Da capo al fine: My two great-great-grandfathers on my mother’s side of the family fought in one of the German-speaking Pennsylvania regiments in the Army of the Potomac at the Battle of Gettysburg. That’s as much a part of my family’s heritage as my dad’s service in WWII.

    Casey Klahn already knows that my dad was a paratrooper in the 82nd Airborne. I don’t have a ceramic tiger that my dad brought back from the war (he did bring back a Wehrmacht Stahlhelm that some fleeing German ditched during the Battle of the Bulge, but that’s another story), but I do have two volumes of his V-Mail letters from 1943 through 1945. There are a number of place names and dates in my dad’s handwriting on the inside of the back cover of the first volume of V-Mail. They’d be meaningless to most of the people that Sandlin talked to before he wrote his essay, but they speak to me even after many years of what my dad witnessed during his long tour of duty:

    9/1/43 Licata, Sicily.
    10/19/43 Naples, Italy. “Camped in A.A. Field.”
    11/22/43 Oran, F.N.A. [French North Africa]
    2/15/44 Liverpool, England
    6/6/44 Sainte-Mère-Église, France
    12/17/44 Werbomont, Belgium [defended by the 82nd during the Battle of the Bulge]
    2/26/45 Stavelot, Belgium [site of a German massacre of Belgian civilians and American POWs]
    5/8/45 Pritzier, Germany [village near Wöbbelin, the concentration camp that the 82nd liberated on 5/2/45]

    Back to Sandlin: “In America the war lingers mostly in intimate, private memories. Yet countless mementos surround us if we’re willing to look for them. . . . Every one of them is, or ought to be, an expression of gratitude — gratitude for survival achieved against the odds or for a tragedy somehow endured.”

    One of those mementos was buried with my dad when he died suddenly of a heart attack in 1964. It was a pocket-sized New Testament with a metal front cover, intended to be carried in a soldier’s breast pocket to protect his heart from an enemy bullet. I was only a teenager, but I asked the funeral director to put the wartime New Testament in the breast pocket of the civilian suit my dad was to be buried in, and he was happy to oblige.

    I intend to keep my dad’s V-Mail letters as my own expression of gratitude until the day comes for me to follow him.

    And much gratitude to Gerard for letting me post a longer-than-usual comment.

    • Vanderleun August 17, 2022, 9:19 AM

      There is no limit on length in comments. As a wise man once asked, “How long is a piece of string?”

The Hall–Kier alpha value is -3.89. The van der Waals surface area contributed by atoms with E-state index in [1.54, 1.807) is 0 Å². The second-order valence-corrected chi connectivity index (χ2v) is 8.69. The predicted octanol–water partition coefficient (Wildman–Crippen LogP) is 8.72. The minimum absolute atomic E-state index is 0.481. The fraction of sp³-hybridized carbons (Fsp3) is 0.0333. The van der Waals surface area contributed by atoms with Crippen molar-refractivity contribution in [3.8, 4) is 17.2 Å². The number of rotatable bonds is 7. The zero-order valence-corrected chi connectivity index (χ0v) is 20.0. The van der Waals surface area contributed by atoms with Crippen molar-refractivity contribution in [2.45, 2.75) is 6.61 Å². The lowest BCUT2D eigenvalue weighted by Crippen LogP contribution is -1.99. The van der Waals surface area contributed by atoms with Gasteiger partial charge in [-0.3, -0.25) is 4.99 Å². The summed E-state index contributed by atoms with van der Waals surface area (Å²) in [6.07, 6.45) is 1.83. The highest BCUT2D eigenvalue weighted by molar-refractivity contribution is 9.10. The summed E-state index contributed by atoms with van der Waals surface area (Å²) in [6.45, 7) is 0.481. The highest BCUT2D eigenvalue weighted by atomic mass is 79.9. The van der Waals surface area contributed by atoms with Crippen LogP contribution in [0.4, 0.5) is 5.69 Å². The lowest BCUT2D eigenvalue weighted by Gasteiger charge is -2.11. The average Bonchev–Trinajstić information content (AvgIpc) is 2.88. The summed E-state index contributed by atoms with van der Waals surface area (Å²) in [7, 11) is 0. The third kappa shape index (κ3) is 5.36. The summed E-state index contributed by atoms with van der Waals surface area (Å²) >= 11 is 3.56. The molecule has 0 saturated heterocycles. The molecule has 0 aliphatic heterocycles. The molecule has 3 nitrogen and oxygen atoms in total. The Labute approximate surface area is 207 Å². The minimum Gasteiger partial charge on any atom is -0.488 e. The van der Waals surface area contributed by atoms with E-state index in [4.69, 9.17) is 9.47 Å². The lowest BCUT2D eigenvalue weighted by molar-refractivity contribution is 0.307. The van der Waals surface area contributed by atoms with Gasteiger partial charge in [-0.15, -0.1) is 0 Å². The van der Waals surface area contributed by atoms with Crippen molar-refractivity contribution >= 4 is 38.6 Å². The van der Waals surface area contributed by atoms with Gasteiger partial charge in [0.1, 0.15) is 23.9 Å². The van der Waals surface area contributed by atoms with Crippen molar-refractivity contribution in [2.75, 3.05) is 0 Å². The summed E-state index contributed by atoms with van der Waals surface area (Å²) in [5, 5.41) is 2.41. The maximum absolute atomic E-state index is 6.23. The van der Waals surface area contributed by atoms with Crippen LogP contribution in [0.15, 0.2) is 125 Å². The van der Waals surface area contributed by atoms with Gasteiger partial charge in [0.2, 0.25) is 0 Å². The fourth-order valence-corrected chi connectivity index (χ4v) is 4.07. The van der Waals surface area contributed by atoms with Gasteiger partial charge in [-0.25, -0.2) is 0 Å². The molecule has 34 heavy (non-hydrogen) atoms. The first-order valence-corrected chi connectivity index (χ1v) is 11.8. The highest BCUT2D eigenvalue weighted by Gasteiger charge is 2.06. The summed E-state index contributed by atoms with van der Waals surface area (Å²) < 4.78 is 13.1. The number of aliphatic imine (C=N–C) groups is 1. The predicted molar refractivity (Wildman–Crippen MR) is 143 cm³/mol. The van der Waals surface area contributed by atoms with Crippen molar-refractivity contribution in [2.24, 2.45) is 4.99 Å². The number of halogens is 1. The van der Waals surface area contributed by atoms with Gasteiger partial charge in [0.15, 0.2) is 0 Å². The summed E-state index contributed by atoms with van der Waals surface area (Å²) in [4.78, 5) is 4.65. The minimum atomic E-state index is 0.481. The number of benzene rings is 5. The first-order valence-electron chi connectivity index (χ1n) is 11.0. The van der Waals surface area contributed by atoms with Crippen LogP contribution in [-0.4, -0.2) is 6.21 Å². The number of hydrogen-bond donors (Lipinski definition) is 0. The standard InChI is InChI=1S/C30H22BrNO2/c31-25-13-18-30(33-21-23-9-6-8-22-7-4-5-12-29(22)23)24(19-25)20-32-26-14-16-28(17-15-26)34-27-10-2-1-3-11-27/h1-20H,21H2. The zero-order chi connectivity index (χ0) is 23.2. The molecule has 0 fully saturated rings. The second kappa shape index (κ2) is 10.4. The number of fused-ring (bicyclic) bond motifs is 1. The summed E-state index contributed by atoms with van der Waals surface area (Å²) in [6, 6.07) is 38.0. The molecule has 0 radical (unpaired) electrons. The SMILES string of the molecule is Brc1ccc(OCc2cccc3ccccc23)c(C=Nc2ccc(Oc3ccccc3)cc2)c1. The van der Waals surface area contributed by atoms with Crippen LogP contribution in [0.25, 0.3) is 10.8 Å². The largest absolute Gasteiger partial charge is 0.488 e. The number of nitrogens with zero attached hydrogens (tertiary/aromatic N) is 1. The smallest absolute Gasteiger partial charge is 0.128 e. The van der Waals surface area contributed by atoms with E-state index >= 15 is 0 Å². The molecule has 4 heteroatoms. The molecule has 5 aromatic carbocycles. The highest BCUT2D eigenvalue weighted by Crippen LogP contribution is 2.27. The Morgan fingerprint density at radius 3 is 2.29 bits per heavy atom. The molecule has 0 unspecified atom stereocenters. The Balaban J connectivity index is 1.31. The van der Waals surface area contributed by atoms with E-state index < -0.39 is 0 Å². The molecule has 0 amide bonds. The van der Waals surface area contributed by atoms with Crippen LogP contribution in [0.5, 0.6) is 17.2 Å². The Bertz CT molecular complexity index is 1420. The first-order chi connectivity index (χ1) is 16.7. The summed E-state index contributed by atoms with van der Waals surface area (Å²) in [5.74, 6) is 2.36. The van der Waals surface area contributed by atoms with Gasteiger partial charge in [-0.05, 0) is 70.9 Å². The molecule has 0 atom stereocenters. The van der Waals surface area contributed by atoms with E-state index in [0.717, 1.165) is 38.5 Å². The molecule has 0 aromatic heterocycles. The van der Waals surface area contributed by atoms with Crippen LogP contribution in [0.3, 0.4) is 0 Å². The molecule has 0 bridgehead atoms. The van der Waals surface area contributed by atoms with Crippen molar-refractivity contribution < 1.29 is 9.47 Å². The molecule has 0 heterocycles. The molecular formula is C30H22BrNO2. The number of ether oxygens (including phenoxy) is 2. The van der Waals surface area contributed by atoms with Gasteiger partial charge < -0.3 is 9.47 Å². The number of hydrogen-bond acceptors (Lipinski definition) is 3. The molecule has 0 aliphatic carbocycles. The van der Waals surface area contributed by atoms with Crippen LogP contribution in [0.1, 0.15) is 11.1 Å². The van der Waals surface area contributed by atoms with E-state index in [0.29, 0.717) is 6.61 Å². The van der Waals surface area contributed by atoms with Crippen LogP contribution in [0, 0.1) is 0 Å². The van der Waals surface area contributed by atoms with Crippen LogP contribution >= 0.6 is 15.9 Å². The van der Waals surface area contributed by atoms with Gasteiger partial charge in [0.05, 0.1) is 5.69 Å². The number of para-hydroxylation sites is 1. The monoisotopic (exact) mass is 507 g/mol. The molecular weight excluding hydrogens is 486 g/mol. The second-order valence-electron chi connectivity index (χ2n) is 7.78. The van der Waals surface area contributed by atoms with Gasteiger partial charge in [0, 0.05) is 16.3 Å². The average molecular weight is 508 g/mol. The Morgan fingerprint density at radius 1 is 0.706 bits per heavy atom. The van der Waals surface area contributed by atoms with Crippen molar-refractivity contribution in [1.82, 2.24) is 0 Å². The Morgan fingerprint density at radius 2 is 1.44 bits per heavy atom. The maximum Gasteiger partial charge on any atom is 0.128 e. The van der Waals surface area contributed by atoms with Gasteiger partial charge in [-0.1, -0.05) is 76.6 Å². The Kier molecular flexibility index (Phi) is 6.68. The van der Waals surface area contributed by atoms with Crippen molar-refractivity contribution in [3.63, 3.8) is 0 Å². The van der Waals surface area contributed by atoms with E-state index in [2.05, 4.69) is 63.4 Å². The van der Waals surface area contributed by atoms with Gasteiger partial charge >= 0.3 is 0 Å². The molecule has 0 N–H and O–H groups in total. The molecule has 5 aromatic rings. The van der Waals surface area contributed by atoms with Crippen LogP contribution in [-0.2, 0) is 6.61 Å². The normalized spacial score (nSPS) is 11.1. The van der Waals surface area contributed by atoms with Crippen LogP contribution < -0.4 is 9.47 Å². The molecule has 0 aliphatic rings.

• PA Cat August 17, 2022, 9:46 AM

        Thanks, Gerard. And as always, my regards to Olive, for whom no piece of string is too long to play with (i.e., edit).

    • KCK August 17, 2022, 11:19 AM

      Why not get some intelligent high schoolers to digitize your father’s V Mail? I think the world needs to see some of that. Also, that’s amazing that your forefathers fought at Gettysburg. D Day and Gettysburg – unparalleled legacy in your family.

      I look in my offspring’s faces, and that’s my best memento of my dad’s WWII service.

  • LGC August 17, 2022, 9:25 AM

    Sorry I disagree with your premise about the Germans in WWII. Look at it from their viewpoint.

    In WW1 in 1916 the Germans offered a ceasefire, to go back to the borders of 1914. (and mind you the Germans were winning, and there were no brit/french/Russian units on German soil. The British told them to pound sand. In 1918, the Germans concluded Brest-Litosk with the Russians ending the Eastern Front. They had all that reversed in Versailles from the Allies and had to give it all back.

    Then the armistice in Nov 1918, The Germans were still on French soil. Yes at this point they were moving backward, but they were still “winning’ and the British/French/US accepted the terms. And then it literally all gets taken away in the Versailles “peace” conference. Where they lost everything, including large swathes of land, their government, their “treasure”, etc. This was all recent memory and widely known 20 years later.

    No, from the German viewpoint it makes total sense. They are going to get stripped of everything anyway, the British and the Russians want them all dead (see eastern front, esp civilian German deaths), there is no legitimate reason from the previous behavior of other nations for the Germans to surrender. No matter what they are told by the British/Russians they know it will be changed and the Germans will end up worse. There is no valid reason for them not to go on.

    It’s not just the 2020s when you have to wonder if the US needs to ask itself “are we the baddies?”

  • Casey Klahn August 18, 2022, 6:44 AM

    Thinking about how some of us keep WWII close in our minds, and innumerable members of our culture do not know where even one battle was fought, or when or why or whatever.

    If you don’t know about the history of war, it will run you down and kill you just for spite, and it will do it more swiftly the more ignorant you insist on being. War is a feral predator, and cannot or will not be ignored.

    PA Cat, Gerard, John Venlet and others here have served and/or revere their ancestors who served in WWII and other wars. Some served in Vietnam and I know we’ve had readers here who served in WWII. Keep up the scholarship, Mike Austin. The least “army” among us also has enviable veteran’s chops – Ghost. BTW, my dad’s military unit was the least army of any army division, and fought like hell unleashed in Italy.

    Keep the fires burning, lads. BTW, I know a few women here have war veteran fathers and some have service backgrounds, and you are less full of it than the rest of us.

    Keep the culture up. The US will need something to stiffen its backbone if she comes back to life soon. If she doesn’t spring back to life soon, the damage worsens logarithmically.

    Just my thoughts today.